This month our Digital Theme is ‘Methodologies.’ Our Image-Makers in Residence are the research team and participants behind the ‘Sizing Up Gender’ project, based at the School of Fashion at Ryerson University, which uses arts-based methods. Follow us on Instagram at ‘thesociologicalreview’ for all the images.
How do the round curves of fat flesh enhance femininity? Can enormous rolls big up masculine identity? How does fat act upon identity in the delicious in-between spaces of non-binary and gender non-conforming people? And how do all of these manifestations of fat and gender spread out across other embodiments and their various intersections?
The images we are sharing this month are the result of a comprehensive research project, Sizing Up Gender: Intersectional Narratives of Fat and Gender through Fashion. The project explores the relationship between fat, gender and fashion, asking how people construct, embody and navigate their fat and gendered identities through clothing in the social world. We have approached this residency as a space to question dominant narratives around fat, gender and fashion, and to demonstrate how collaborative arts-based research is an activist tool for social change.
Using relational and arts-based methods, Sizing Up Gender uses collaboratively constructed photographs to allow for a consideration of embodied performances at the axes of weight and gender identities. We chose an arts-based approach, in part, because the evocative, sensual and affective experiences of life at the intersections of gender, fat and fashion-style-dress were simply too rich to convey through more conventional methods. Our photographs help us bring to life Loveless’ “heartmind,” moore’s “fourth space” and more layered understandings about gender, fat and embodied dressing. We equally wanted to allow participants to engage in the magic of photography, with an understanding that for people who embody non-normativity, photographic representation may be emotional and affective work.
The Sizing Up Gender project was organized in two stages. The initial stage of the project borrowed from life writing methods which provided space for participants to consider and craft their responses to six open ended questions. The second stage of the project employed an arts-informed photographic methodology, inviting participants to collaborate with the research team in constructing representative and abstract images. Working together, these two stages of the research project provided nuanced, embodied responses to the research questions as “photographs can be powerful resources for portraying what cannot be articulated linguistically” (Eisner, 2012, 4).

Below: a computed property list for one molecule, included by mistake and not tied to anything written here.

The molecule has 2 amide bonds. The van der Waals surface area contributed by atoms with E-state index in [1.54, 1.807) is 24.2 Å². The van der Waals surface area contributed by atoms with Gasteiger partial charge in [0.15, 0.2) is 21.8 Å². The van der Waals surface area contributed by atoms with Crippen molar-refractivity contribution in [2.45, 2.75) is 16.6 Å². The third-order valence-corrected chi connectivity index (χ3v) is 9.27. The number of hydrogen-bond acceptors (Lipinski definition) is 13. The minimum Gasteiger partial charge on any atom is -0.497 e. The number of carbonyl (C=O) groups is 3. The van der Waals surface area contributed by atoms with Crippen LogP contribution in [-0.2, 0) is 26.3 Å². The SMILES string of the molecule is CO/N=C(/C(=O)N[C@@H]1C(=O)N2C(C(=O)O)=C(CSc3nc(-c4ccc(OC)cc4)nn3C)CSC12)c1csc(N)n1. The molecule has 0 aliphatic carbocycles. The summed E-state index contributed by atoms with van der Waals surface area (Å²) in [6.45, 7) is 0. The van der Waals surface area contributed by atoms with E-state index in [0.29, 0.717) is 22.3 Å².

At each stage, participants engaged meaningfully and yet differently with the methods employed. In this way the research team strived to apply an intersectional framework to the design of the project’s methodology, affording participants as much agency over their choice to take part in the project, as well as to define what their participation would look like, within the structure of the project.
In the course of the research, we interviewed 13 self-identified thick, curvy and fat participants across the gender spectrum about their experiences with clothing. We also co-created three photographs of them of their favourite garments, including a photograph of the garment, a photograph of them in their garment and a macro-photograph (an extreme close-up that reads as abstractly) of them in their garment. The majority of the macros were taken by artist Mindy Stricke. We have selected six participants for this residency, and will be sharing the images co-produced with them, as well as quotes from the participants themselves.
Like our participants, as a research team, we came to this work with both joy and risk: An awareness of the possibilities and uncertainties that come from engaging in a new research process. While our orientations to, and experiences of, gender, fat and fashion are all personal and specific, each of us came to the research with a deep sense of investment and, as a result, a feeling of responsibility. We thought we understood why this work was important yet we found ourselves unprepared for the affective dimension of this project, for participants and researchers alike. Each session resulted in laughter and tears, intense and visceral responses that transcended usual notions of “research.”
All of the images which emerge from this project (which can be viewed at www.sizingupgender.com) allow for something more than an intersection to emerge. Borrowing from Seremetakis, we offer that this project, and its visual outputs, create “a poesis, the making of something out of that which was previously experientially and culturally unmarked” (Seremetakis, 1994, 7). The images from this project along with the accompanying participant quotes disrupt many dominant narratives around fat bodies and fashion and introduce a joyfulness to the story of dressing fat bodies that has been sorely neglected. It’s important that this work is accessible, and we look forward to further public engagement and responses to the project. We also look forward to refining this technique and continuing to explore the intersectional potential of fashion and the dressed body as a site for revolutionary engagement.